Competition Law and Global Supply Chains

27 Pages Posted: 9 Jul 2016

See all articles by David J. Gerber

David J. Gerber

Chicago-Kent College of Law - Illinois Institute of Technology

Date Written: June 16, 2016


Global supply chains (or value chains or production networks) produce most of the manufactured products used by most people in most developed countries most of the time. They often represent a highly efficient and valuable set of economic arrangements, but they also carry a potential for harm that is often beyond the reach of current legal remedies. GSCs can shield those that produce faulty or hazardous products or artificially raise prices from legal responsibility for the harms they cause to markets, consumers and to the environment. This article focuses on one of those potential harms -- those caused by anti-competitive conduct, but many of the issues also arise in relation to environmental, financial and other types of harm. The article also looks at the impact of such arrangements on emerging markets and suggests ways in which the interests of low income source countries can be better aligned with high income destination countries.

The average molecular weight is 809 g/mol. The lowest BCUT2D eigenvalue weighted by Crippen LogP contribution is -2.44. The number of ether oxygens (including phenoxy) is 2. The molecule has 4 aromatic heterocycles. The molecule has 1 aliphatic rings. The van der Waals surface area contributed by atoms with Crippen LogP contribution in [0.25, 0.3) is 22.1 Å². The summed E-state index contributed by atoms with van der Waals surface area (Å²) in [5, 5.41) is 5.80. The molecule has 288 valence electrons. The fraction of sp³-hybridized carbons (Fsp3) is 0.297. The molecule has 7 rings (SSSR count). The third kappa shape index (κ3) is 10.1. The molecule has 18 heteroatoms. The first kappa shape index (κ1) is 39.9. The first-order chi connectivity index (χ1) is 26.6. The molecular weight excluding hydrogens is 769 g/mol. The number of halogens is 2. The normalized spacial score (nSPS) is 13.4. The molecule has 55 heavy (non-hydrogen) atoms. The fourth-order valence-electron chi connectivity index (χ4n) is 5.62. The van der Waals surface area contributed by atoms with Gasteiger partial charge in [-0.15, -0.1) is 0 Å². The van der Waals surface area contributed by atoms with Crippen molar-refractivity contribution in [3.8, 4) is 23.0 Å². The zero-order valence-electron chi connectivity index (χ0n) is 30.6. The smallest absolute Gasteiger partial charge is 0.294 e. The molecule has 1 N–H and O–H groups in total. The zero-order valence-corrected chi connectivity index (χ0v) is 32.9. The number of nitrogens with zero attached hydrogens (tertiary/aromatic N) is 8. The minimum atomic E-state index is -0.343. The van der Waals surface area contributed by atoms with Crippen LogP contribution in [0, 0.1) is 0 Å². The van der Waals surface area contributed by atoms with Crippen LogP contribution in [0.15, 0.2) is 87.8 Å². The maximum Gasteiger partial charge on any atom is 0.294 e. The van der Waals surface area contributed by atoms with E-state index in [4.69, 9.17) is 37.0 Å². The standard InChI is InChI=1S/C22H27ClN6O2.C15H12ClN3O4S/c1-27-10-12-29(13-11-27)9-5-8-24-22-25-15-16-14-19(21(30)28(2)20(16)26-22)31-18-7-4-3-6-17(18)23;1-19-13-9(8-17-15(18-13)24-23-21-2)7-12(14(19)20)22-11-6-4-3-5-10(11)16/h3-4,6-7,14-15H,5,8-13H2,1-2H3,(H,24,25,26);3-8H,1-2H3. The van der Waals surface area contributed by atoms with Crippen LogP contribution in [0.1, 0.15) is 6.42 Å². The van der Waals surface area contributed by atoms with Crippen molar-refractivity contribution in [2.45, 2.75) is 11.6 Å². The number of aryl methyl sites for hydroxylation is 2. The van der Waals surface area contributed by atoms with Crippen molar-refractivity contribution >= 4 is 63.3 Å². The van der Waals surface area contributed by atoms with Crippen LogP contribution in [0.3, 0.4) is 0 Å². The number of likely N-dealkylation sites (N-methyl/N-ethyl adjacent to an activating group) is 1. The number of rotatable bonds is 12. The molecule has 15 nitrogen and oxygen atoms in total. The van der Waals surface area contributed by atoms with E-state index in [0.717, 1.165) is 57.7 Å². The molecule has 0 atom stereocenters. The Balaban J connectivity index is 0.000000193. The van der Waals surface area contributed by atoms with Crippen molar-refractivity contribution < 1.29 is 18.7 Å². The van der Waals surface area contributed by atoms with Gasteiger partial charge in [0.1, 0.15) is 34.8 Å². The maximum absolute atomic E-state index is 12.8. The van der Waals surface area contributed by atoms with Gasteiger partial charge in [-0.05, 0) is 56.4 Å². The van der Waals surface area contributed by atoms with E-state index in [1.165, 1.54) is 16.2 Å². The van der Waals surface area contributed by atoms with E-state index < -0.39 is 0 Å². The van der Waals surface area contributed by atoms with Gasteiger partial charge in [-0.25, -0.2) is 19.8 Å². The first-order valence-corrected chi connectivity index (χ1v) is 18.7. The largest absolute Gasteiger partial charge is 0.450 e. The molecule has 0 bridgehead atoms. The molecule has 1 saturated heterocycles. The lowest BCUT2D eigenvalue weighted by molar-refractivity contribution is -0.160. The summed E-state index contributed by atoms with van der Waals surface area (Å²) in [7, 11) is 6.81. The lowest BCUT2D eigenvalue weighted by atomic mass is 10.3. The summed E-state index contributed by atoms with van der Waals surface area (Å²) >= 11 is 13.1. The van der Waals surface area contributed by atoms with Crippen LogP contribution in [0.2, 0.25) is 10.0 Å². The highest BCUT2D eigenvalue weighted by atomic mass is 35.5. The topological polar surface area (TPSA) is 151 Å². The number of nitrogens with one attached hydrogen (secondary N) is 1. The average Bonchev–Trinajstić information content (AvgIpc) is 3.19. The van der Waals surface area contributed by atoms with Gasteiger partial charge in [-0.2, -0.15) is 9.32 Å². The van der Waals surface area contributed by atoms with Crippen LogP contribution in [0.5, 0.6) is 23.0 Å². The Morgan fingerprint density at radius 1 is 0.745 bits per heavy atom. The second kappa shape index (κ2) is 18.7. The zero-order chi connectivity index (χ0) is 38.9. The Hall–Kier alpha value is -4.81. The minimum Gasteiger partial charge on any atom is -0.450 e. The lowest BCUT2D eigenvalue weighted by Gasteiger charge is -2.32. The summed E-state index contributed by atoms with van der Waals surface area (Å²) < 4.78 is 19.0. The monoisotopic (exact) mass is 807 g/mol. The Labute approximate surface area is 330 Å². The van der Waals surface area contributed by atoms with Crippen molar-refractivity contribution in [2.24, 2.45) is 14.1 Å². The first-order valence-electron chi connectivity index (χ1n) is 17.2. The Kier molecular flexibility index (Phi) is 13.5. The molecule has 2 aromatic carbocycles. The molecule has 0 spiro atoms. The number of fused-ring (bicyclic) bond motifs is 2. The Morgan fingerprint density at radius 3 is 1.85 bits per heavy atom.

Keywords: economics, competition law, economics-based model, EBM, development, developing countries, antitrust, international law, comparative law

JEL Classification: K20, K21, K29, K33, K39

Suggested Citation

Gerber, David J., Competition Law and Global Supply Chains (June 16, 2016). Available at SSRN: or

David J. Gerber (Contact Author)

Chicago-Kent College of Law - Illinois Institute of Technology ( email )

565 W. Adams St.
Chicago, IL 60661-3691
United States

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